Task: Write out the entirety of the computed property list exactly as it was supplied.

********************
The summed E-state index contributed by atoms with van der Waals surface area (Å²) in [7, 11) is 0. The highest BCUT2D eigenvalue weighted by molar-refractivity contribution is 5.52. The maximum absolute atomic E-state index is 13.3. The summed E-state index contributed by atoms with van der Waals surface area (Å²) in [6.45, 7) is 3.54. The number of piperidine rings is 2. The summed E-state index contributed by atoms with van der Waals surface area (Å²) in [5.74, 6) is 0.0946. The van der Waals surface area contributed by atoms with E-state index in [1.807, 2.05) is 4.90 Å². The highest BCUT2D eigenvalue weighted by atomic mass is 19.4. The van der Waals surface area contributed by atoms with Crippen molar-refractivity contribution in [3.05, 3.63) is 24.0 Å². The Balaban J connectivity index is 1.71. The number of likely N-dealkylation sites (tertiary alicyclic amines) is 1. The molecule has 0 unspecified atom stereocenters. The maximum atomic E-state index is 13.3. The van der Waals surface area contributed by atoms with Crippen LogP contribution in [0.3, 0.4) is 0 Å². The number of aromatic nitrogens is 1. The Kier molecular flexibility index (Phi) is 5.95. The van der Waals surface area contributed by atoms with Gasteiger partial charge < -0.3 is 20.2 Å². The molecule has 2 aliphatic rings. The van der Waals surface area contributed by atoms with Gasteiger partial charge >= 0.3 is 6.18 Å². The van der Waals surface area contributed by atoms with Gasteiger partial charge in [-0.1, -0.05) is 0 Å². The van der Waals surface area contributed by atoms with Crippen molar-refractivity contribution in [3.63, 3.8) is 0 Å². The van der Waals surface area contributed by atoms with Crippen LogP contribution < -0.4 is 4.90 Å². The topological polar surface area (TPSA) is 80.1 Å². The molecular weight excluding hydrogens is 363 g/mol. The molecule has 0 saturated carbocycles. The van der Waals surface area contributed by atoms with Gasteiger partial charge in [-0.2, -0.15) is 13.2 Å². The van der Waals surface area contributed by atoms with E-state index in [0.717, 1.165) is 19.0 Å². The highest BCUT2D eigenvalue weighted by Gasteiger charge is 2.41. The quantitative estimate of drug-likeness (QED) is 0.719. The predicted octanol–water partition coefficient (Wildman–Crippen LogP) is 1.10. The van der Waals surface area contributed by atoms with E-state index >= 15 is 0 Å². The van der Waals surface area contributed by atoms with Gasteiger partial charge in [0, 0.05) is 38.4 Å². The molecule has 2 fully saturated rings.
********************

The summed E-state index contributed by atoms with van der Waals surface area (Å²) in [7, 11) is 0. The highest BCUT2D eigenvalue weighted by molar-refractivity contribution is 5.52. The maximum absolute atomic E-state index is 13.3. The summed E-state index contributed by atoms with van der Waals surface area (Å²) in [6.45, 7) is 3.54. The number of piperidine rings is 2. The summed E-state index contributed by atoms with van der Waals surface area (Å²) in [5.74, 6) is 0.0946. The van der Waals surface area contributed by atoms with E-state index in [1.807, 2.05) is 4.90 Å². The highest BCUT2D eigenvalue weighted by atomic mass is 19.4. The van der Waals surface area contributed by atoms with Crippen molar-refractivity contribution in [3.05, 3.63) is 24.0 Å². The Balaban J connectivity index is 1.71. The number of likely N-dealkylation sites (tertiary alicyclic amines) is 1. The molecule has 0 unspecified atom stereocenters. The maximum atomic E-state index is 13.3. The van der Waals surface area contributed by atoms with Crippen LogP contribution in [0.3, 0.4) is 0 Å². The number of aromatic nitrogens is 1. The Kier molecular flexibility index (Phi) is 5.95. The van der Waals surface area contributed by atoms with Gasteiger partial charge < -0.3 is 20.2 Å². The molecule has 2 aliphatic rings. The van der Waals surface area contributed by atoms with Gasteiger partial charge >= 0.3 is 6.18 Å². The van der Waals surface area contributed by atoms with Gasteiger partial charge in [-0.1, -0.05) is 0 Å². The van der Waals surface area contributed by atoms with Crippen molar-refractivity contribution in [3.63, 3.8) is 0 Å². The van der Waals surface area contributed by atoms with Crippen LogP contribution < -0.4 is 4.90 Å². The topological polar surface area (TPSA) is 80.1 Å². The molecular weight excluding hydrogens is 363 g/mol. The molecule has 0 saturated carbocycles. The van der Waals surface area contributed by atoms with Gasteiger partial charge in [-0.2, -0.15) is 13.2 Å². The van der Waals surface area contributed by atoms with E-state index in [0.717, 1.165) is 19.0 Å². The highest BCUT2D eigenvalue weighted by Gasteiger charge is 2.41. The quantitative estimate of drug-likeness (QED) is 0.719. The predicted octanol–water partition coefficient (Wildman–Crippen LogP) is 1.10. The van der Waals surface area contributed by atoms with E-state index >= 15 is 0 Å². The van der Waals surface area contributed by atoms with Gasteiger partial charge in [0, 0.05) is 38.4 Å². The molecule has 2 fully saturated rings.